Stolz: “It really depends, because I believe that there’s art in every aspect of life so I think that art can be found in anything. So it’s hard for me to say a definitive line. Independent film definitely gives the creators more freedom to do what they’d like.

FVC: I like that you spoke to the difference between art and entertainment

Stolz: “Oh, hell yeah. There’s definitely a difference between the two. But sometimes it’s harder to figure out. I feel like entertainment is more fueled by money, whereas art is more fueled by the artists.

The three-year process of filming and producing the short film was one of consistent interruptions. COVID and COVID lockdowns halted production at different points of the production.

Stolz wrote and directed 'Acceptance,' which will open the Chilliwack Independent Film Festival this month
Stolz wrote and directed ‘Acceptance,’ which will open the Chilliwack Independent Film Festival this month 📷 Alanna Higuchi

FVC: What’s the most exciting part of this for you leading up to the film screening?

Stolz: “I’m really, really, really excited to see my film on the big screen. This is what I want to do for a living and so getting to see the first step of it, especially because I’m still so young. So having my first film out there and people being able to watch it and enjoy it—it’s just crazy cool, and I could not be more excited.

FVC: You mentioned that this is the first step in your career. Do you have a dream job or an end goal in film?

Stolz: “Not particularly…I would love to get to a point in my life within the next five years or so where I’m working a job part-time but putting all my passion and energy into film. That’s ideally where I’ll be at. But who knows? With enough hard work and dedication, you could get anywhere.

FVC: You saw a lot of success with the script for this film at the Chilliwack Independent Film Festival in 2019. Is there a particular outcome that you’re hoping for with your film at the festival this year?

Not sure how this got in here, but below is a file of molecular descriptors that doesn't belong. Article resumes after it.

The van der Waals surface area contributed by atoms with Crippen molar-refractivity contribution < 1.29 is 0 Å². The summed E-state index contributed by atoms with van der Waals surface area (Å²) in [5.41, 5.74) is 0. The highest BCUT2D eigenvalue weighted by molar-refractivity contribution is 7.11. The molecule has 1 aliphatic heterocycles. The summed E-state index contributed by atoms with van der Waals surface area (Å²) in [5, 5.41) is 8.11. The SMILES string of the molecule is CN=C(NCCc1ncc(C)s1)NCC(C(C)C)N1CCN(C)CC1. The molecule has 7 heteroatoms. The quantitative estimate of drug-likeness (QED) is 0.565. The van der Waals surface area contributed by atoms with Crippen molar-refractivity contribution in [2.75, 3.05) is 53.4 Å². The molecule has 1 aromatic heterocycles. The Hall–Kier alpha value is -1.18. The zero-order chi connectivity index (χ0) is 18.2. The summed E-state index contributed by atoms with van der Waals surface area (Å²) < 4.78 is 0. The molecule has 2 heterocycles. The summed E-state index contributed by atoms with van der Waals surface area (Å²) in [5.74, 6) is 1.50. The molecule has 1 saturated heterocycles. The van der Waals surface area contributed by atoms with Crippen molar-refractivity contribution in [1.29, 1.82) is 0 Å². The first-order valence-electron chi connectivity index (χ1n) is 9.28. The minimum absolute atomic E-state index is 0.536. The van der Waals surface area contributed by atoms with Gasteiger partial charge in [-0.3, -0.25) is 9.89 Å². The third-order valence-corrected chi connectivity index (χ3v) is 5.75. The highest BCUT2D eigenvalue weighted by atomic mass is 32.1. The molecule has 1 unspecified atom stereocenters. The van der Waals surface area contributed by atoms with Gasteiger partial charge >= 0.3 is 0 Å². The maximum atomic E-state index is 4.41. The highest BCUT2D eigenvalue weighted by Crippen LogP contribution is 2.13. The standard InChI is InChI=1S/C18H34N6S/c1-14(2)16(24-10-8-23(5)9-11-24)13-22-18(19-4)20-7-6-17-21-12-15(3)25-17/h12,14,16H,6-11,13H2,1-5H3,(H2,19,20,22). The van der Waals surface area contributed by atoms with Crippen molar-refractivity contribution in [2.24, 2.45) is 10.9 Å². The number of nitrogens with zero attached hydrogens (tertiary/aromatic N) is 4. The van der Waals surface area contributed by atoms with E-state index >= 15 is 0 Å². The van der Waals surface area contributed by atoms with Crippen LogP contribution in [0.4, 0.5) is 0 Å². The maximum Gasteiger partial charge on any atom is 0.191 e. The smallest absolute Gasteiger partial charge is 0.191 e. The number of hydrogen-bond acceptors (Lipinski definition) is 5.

Stolz: “I feel like, because film is a work of art, it’s crazy subjective. So, if I have one other person that likes my film, great! If [nobody] likes it, well, art is basically something that creates a reaction for people—and so they’re still reacting to it.

FVC: So it’s a win win.

Stolz: “Exactly. Although ideally, I would like if people liked it.

Acceptance will feature in the first show at the festival, which focuses on local filmmakers and creatives. A question-and-answer session will follow.

The festival itself runs from Nov. 18 to 20 in-person at the Cottonwood Cinema. Tickets are available online; several events will be followed by question-and-answer sessions moderated by Current editor Tyler Olsen.

The virtual version of the festival will be accessible from Nov. 21 to Dec. 4. It will showcase feature films, documentaries, and short films from BC and around the world in 15 curated sessions.


Join more than 25,000 other Fraser Valley residents by subscribing to our newsletter. Every weekday morning you’ll get a new feature story and other stories, news, and events from Chilliwack, Abbotsford, Langley, Mission and the rest of the valley.

We’re bringing independent, local-first, in-depth reporting to serve you and our community.

Subscribe for free and plug in to the news that matters in Abbotsford, Chilliwack, Mission, and the rest of the Fraser Valley.

By filling out the form above, you consent to receive emails from Fraser Valley Current. You can unsubscribe at any time. View our privacy policy here.

Having trouble with the form? Contact us at contact@fvcurrent.com.

Grace Giesbrecht

Grace Giesbrecht is a reporter with the Fraser Valley Current

Tags in this Article

Latest Articles

The key news happening in the Fraser Valley.

Environment   News

February 8, 2023

Can better salmon habitats also curtail mosquitoes?

Building fish-friendly wetlands doesn’t mean having to battle large populations of mosquitoes, a local expert says.

News

February 5, 2023

The magic of a senior’s homemade talk show

One senior’s cure for her social anxiety? A homemade TV talk show that has confirmed that ‘we’re all basically the same.’